Pitt: How did the novel evolve? (I'm assuming you didn't sit down and say, hey, I think I'll write a novel with a Nazi war criminal, the Human Genome Project, a one-way telepath, Huntington's, and a cloned Neanderthal.) And were you worried about whether you could pull off a novel with so many different plot elements?

Sawyer: After I finished my previous novel, Starplex, I actually sat at my desk and made a list of intriguing topics that I might write about next. I wrote down "artificial intelligence," "genetics," "first contact with aliens," and a bunch of others. But I very quickly homed in on genetics as being the most likely to have potential for a terrific human story — and that was important to me, just then, because, although I'm very proud of Starplex, it's a very cerebral book, full of ruminations on quantum physics and cosmology. I needed to write something very human next. Well, once I'd decided on genetics, I made a list of words we associate with genetics research, and one you keep hearing, fairly or unfairly, is Nazism. So it wasn't much of a leap to come up with the search for a potential Nazi war criminal who might have a senior position in the Human Genome Project.

I knew I'd put a lot of stuff into this one book, but the feedback I've gotten from readers of my earlier works is that that's one of the things they expect and enjoy in a Rob Sawyer novel: the interplay of disparate areas. But I did worry about how it would be received, and whether people would call it a mess or if all the elements would jell for the readers the way they did for me as a writer. Fortunately, most reviewers have gotten the point. Library Journal said, "Sawyer has created a gripping medical SF thriller. Skillfully interwoven is the misidentification of John Demjanjuk at the Treblinka death camp's Ivan the Terrible, the cloning of Neanderthal genes, and a greedy insurance company. Highly recommended." So, it looks like it was a success.

But, in fact, my agent at the time I wrote Frameshift did suggest that I should cut out some of the plot elements. I actually tried that at one point. The Polytechnic University of Catalonia in Spain has an annual contest for the best SF novella written in Spanish, Catalan, French, or English. I won their 250,000-peseta prize for a shortened version of Frameshift that concentrated solely on the Neanderthal/telepathy subplot. But I felt as I removed various elements to get it down to the length required for that contest that I was diminishing the book. All those things aren't in there to pad it out; they're in there because they each form an integral part of the overall view of genetics I wanted to present.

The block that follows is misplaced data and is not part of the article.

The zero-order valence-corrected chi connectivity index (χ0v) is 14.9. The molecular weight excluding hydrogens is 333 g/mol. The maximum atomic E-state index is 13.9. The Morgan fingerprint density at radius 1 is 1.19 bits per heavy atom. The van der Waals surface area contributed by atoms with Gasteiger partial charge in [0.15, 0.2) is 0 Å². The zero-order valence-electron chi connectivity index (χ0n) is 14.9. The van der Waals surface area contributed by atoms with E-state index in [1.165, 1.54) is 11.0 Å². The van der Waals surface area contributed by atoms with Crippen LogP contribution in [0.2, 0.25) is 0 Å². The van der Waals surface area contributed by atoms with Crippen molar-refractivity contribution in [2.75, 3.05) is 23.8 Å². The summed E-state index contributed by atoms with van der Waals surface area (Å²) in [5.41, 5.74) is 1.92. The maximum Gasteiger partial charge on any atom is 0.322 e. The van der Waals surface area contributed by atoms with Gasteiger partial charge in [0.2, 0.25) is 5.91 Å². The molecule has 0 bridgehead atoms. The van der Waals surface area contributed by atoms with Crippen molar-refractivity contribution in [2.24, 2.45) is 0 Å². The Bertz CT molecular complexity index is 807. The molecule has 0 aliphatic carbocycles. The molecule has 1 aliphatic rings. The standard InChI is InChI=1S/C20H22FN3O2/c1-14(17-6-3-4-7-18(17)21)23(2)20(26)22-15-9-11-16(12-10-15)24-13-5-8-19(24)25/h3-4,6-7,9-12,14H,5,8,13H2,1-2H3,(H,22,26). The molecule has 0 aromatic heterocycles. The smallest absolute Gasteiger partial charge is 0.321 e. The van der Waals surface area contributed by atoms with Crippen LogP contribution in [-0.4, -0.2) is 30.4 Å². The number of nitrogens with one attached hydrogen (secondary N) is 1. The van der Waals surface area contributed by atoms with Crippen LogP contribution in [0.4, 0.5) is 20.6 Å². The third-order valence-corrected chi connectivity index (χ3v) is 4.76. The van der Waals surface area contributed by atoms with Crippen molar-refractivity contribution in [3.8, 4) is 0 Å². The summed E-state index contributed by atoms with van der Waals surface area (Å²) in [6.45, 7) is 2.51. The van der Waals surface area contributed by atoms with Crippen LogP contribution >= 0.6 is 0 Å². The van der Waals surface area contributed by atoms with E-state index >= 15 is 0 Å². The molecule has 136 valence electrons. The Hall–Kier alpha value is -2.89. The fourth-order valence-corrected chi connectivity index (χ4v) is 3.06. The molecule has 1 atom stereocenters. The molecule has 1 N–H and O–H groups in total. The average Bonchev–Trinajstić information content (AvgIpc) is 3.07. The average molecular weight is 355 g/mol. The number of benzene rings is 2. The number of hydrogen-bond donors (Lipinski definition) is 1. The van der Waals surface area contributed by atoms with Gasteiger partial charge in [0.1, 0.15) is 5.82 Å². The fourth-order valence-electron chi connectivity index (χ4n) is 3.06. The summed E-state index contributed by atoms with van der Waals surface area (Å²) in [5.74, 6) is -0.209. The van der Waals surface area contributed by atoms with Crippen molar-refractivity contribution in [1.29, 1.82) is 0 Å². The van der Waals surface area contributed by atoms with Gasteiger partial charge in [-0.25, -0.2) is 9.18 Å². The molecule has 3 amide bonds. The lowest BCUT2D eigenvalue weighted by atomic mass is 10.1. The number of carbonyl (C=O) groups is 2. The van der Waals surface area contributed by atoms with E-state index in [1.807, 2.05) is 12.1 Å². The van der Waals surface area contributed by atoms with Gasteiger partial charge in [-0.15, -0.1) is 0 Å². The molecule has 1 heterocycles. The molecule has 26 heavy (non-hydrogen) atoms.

I did, however, drop one plotline from the novel before its publication in book form: there was a whole sequence about what's called a "wrongful life" lawsuit by the parents of a boy who has Down's syndrome; the mother's OB/GYN botched the tests that should have warned them in time to abort the pregnancy because it was bound to result in what the mother would have viewed as a defective fetus. The boy actually still appears in a scene or two in the novel, but the lawsuit plotline got cut to save space.

Pitt: Hapless Hannah: Unlike Huntington's (a real disease), the Human Genome Project (a real scientific enterprise), and Demjanjuk (a real person), Hannah is — so far as I know — fictional. Were you disappointed you could not "adapt" a real Neanderthal to suit the requirements of the story? Or was the Neanderthal in Frameshift intended to be fictional from the outset? (I confess I wondered why you didn't use Lucy — who's not a Neanderthal — perhaps by having Klimus make some new (and fictional) discovery about her.)

Sawyer: I didn't use Lucy for the same reason I didn't use a real Neanderthal: at the time I wrote the book, there was no real DNA available from Lucy or any existing Neanderthal fossil. People have gotten the wrong impression from Jurassic Park and the use of DNA to clear up old murder mysteries: DNA is actually a fragile substance, and so I had to posit a very specific set of events that might result in a Neanderthal dying in such a way that the DNA might survive intact. Hapless Hannah dies in a a cave-in that completely sealed her in, and aerobic bacteria in the cave used up all the oxygen, meaning her remains spent the last sixty thousand years in an oxygen-free environment. That prevented the cytosine and thymine in her DNA from oxidizing, meaning that her DNA could be recovered intact.

Another reason not to use Lucy is, of course, that Lucy wouldn't pass as a modern woman's natural child for even two seconds after birth. Lucy is Australopithecus afarensis — far more similar in appearance to a chimp than a human — whereas Neanderthals arguable are even the same species as us, and so might indeed look like modern humans.

But, to answer your question, sure, I was disappointed that there was no existing Neanderthal that I could have used; it's much better from the point of view of making the whole thing seem real to have to invent as few things as possible.

Pitt: Were there are "suggestions" (to use the polite term) from your publisher or editor about changing any parts of the novel? (i.e., making the science simpler, making the plot less complicated, or whatever) And, if so, how did you react?

Sawyer: I've touched on this already above, but the answer is that it's my novel. Frameshift sold in an auction, with three houses (HarperCollins, Warner, and Tor) bidding against each other for the rights to publish the book; in a situation like that, they're not likely going to ask for big changes. Still, there were a bunch of minor things my editor suggested I change, and on most of them I agreed — but suggestions isn't just the polite term; it's the correct term. I've never had a book editor demand any change. For those suggestions that I didn't want to adopt, my editor understood. After all, it's my name that goes on the book's cover.

More Good Reading

Other interviews with Rob
The first chapter of Frameshift

Writing The Quintaglio Ascension trilogy
Writing The Terminal Experiment
Writing Starplex
Writing Illegal Alien
Writing FlashForward
Writing "Lost in the Mail"
Writing "You See But You Do Not Observe"